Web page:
BECOMING A WRITER WITH THE ASSISTANCE OF FAMILY, CULTURE, READING, AND AN AVOCADO by Susan Kuklin
My grandfather, who we all called Pop, was a Russian immigrant. He was the kind of person who couldn’t bear knowing that people were being mistreated, especially because of their race, ethnicity, or beliefs. He believed strongly that “all men are created equal,” and he was grateful that his adopted country provided him with a safe haven, a good education for his children, and a satisfying life. I’ve wondered, though, if Pop was technically here illegally. Once he arrived in the U.S., he did not follow immigration directions, which was to take a train to Chicago where a sponsor and a job were waiting. Instead, he saw my grandmother in a candy store in Philadelphia, fell hopelessly in love, and stayed there forever.
This woman, who would become my grandmother, was also an immigrant from Russia. Mom gifted me with the love of literature and the arts. I was a sickly child who spend many a school day at home in bed reading. Mom would arrive at our house with the most perfect home-made chicken soup, crunchy crackers, ginger ale, and a pile of books. She’d sit down at the foot of the bed, stroke my feet, and read stories and fables from her native country: Scholem Aleichem, Tolstoy, and Pushkin (and also my beloved Little Women) She read with passion, enthusiasm, and a soft Yiddish accent. Mom’s authors filled my asthmatic self with curiosity about the grand world beyond the quiet streets of West Philadelphia.
As I grew older, and healthier, I often curled up with fiction and nonfiction books about Asia, Africa, and Europe. I’d be swept up in cultures different from my own. I hopscotched centuries. Writers who found the perfect turn of a phrase reached deep into my being. How did they find the perfect combination of words to express an interesting idea? I was in awe – still am.
Here’s the avocado part. In middle school science class, we students were each given an avocado seed. We plugged toothpicks into its middle and placed its rump in a glass of water. We were required to keep records of the seed becoming a plant and then write it up for a term paper. Everyone’s avocado grew rich, deep green, leaves – everyone’s but mine. My seed just sat there and did nothing. I titled my term paper “The Bad Seed,” based on a popular movie a few years earlier. The grade presaged the future: A for creative writing and a D for science – but the A didn’t count. This was a science class not an English class. My family realized that I would never be a scientist, especially a botanist, but maybe, just maybe I could be a writer.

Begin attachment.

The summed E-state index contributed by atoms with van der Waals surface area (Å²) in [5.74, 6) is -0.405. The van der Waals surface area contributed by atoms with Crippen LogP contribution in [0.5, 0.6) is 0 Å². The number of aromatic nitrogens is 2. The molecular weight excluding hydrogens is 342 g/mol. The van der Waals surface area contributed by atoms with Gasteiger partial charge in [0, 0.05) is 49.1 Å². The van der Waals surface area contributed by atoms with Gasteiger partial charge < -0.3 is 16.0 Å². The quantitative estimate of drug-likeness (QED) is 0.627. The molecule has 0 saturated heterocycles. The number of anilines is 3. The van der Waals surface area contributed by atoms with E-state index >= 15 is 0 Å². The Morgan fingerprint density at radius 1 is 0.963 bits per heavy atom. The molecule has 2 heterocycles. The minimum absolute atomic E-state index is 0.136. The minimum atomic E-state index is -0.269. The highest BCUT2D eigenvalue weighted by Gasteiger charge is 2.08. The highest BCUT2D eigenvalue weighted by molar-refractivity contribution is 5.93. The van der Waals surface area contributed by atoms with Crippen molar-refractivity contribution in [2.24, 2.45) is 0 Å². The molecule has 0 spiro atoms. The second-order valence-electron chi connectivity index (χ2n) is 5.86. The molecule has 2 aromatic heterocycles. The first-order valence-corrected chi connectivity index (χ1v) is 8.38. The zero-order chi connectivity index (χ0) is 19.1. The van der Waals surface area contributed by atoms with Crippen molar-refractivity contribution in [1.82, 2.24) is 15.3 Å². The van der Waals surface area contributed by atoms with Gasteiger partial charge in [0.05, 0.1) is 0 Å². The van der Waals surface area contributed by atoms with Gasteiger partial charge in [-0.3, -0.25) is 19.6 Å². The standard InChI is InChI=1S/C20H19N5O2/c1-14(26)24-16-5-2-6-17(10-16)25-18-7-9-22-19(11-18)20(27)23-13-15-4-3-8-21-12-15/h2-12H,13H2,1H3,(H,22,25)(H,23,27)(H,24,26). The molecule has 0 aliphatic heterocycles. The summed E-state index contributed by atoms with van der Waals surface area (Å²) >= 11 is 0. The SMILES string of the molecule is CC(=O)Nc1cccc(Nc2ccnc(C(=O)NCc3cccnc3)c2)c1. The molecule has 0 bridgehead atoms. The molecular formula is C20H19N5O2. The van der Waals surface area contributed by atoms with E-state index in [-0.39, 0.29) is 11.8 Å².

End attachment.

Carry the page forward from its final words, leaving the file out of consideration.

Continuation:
My new book, We Are Here to Stay: Voices of Young Adult Undocumented Immigrants was created in part to honor my grandparents and give thumbs up to that sweet-but-barren avocado seed. It was also written to open a conversation about much-needed immigration reform.
To create the book, I interviewed a number of high school and college age people who came to this country without the proper documentation. Most of them are known as DREAMers, young people who were brought to the U.S. illegally as children. Some had no idea that they were undocumented. They were raised in American communities and schools, and grew up like any typical first generation American.
All of the people who volunteered to participate in We Are Here to Stay said that they were grateful to their parents for giving them opportunities they never would have had in the country of their birth. As we spent more and more time together, I was struck by the fact that their parents’ reasons for coming to this country were similar to the ones I heard in conversations with Mom and Pop. It was also a deep pleasure to get to know and interview people from such diverse places as Colombia, Ghana, Mexico, South Korea and Independent Samoa. I loved hearing stories about their culture, their customs, and how they married their proud heritage with an American lifestyle. Our conversations brought me back to the days when I first yearned to know about people from worlds other than my own.
We spent many hours together recording interviews, taking photographs, and sharing meals. The response to my questions felt natural, never foreign. While writing each profile, I wanted to tell a good story, for sure, but within the confines of the participant’s voice and the participant’s truth. To do so, it seemed logical to write in the first person. This is their story, not mine, their voice, not my voice.
When you read We Are Here to Stay, I hope you enjoy getting to know the nine young adults whom I’ve come to appreciate and admire. May you enjoy the richness of their experiences and their heritage, for clearly there is not one bad seed among them.
Susan Kuklin is the award-winning author and photographer of more than thirty books for children and young adults that address social issues and culture, including No Choirboy: Murder, Violence, and Teenagers on Death Row and Beyond Magenta: Transgender Teens Speak Out, which was named a Stonewall Honor Book. Her photographs have appeared in the Museum of the City of New York, documentary films, Time magazine, Newsweek, and the New York Times. Susan Kuklin lives in New York City.